“In/Humanity was always a highly disorganized unit and we kind of just threw everything into the pot,” Bickel said. “Paul and I both had/have a healthy sense of humor and I had always been a fan of the Dead Kennedys and their use of humor and sarcasm to get across ‘heavy’ ideas. I don't think it would have been possible for us to take ourselves too seriously, though it's a fine line you tread when you don't want to be considered a ‘joke band.’ We took the issues we wrote about very seriously.”
The aforementioned Memphis sourpusses remain Prank’s most enduring signature bands.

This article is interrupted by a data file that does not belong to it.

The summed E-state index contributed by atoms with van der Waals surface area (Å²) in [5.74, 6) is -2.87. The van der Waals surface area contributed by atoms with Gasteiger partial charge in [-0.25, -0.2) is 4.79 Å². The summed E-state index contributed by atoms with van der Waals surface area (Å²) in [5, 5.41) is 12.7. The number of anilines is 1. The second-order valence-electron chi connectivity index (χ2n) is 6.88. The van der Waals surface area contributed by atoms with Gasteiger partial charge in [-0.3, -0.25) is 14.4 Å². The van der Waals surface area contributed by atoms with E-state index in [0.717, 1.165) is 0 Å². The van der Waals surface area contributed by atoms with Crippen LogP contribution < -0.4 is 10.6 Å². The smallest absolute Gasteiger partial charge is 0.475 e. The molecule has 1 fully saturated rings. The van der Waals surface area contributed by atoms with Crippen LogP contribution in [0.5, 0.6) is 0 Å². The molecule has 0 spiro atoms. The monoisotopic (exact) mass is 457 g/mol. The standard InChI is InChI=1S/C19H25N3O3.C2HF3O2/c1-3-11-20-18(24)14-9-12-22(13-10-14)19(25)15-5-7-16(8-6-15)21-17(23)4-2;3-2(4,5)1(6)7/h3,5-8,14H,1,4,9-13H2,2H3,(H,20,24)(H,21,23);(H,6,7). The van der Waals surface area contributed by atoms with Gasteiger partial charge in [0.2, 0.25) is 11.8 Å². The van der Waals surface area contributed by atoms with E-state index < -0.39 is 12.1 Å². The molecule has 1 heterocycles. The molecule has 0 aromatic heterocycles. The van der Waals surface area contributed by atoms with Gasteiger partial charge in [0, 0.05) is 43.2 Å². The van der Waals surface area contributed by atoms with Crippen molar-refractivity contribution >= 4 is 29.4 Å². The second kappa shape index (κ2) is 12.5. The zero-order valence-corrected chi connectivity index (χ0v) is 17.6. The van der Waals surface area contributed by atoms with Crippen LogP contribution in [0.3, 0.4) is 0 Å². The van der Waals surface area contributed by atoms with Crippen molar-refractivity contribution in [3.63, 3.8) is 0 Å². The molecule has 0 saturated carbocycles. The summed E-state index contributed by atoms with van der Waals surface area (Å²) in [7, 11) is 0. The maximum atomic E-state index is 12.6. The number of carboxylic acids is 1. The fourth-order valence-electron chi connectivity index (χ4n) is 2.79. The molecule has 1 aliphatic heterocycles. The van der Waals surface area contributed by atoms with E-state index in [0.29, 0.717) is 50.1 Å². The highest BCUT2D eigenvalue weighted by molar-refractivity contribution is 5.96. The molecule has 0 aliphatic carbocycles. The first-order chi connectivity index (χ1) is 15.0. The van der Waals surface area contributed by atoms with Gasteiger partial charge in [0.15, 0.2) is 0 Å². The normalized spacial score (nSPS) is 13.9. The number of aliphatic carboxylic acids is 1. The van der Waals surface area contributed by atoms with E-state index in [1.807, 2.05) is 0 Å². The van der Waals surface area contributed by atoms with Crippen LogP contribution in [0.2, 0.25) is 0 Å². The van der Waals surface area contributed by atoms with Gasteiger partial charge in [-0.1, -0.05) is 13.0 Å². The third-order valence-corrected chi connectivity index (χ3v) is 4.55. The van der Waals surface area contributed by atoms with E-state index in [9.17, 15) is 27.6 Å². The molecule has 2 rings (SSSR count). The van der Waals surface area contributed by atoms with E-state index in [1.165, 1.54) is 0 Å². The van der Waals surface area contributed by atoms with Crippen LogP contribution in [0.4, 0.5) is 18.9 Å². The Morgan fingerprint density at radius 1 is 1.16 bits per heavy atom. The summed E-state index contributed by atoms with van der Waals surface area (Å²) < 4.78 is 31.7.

“The His Hero is Gone groundswell was evident from their first single,” Sanderson said. “They were a band that worked super hard, toured constantly and had broad-based appeal—metalheads liked them, people who liked hardcore liked them, and emo kids liked their lyrics and political impact. Monuments was an important record from the outset, highly anticipated and recorded and released less than a year after their Fifteen Counts of Arson LP. I think at the time, the band didn’t understand a lot of the things I was doing as a label at the time: sending out heaps of promos, doing all this promotion, working towards the situation we have now where it’s a record people still tell friends to check out. This pushing of the records and band was part of the reason the band split with the label, but now I think they understand what I was trying to do and we remain good friends, and I’m stoked those guys have remained active with bands, doing their own and other people’s records, bringing foreign bands on tour here and broadening the culture.”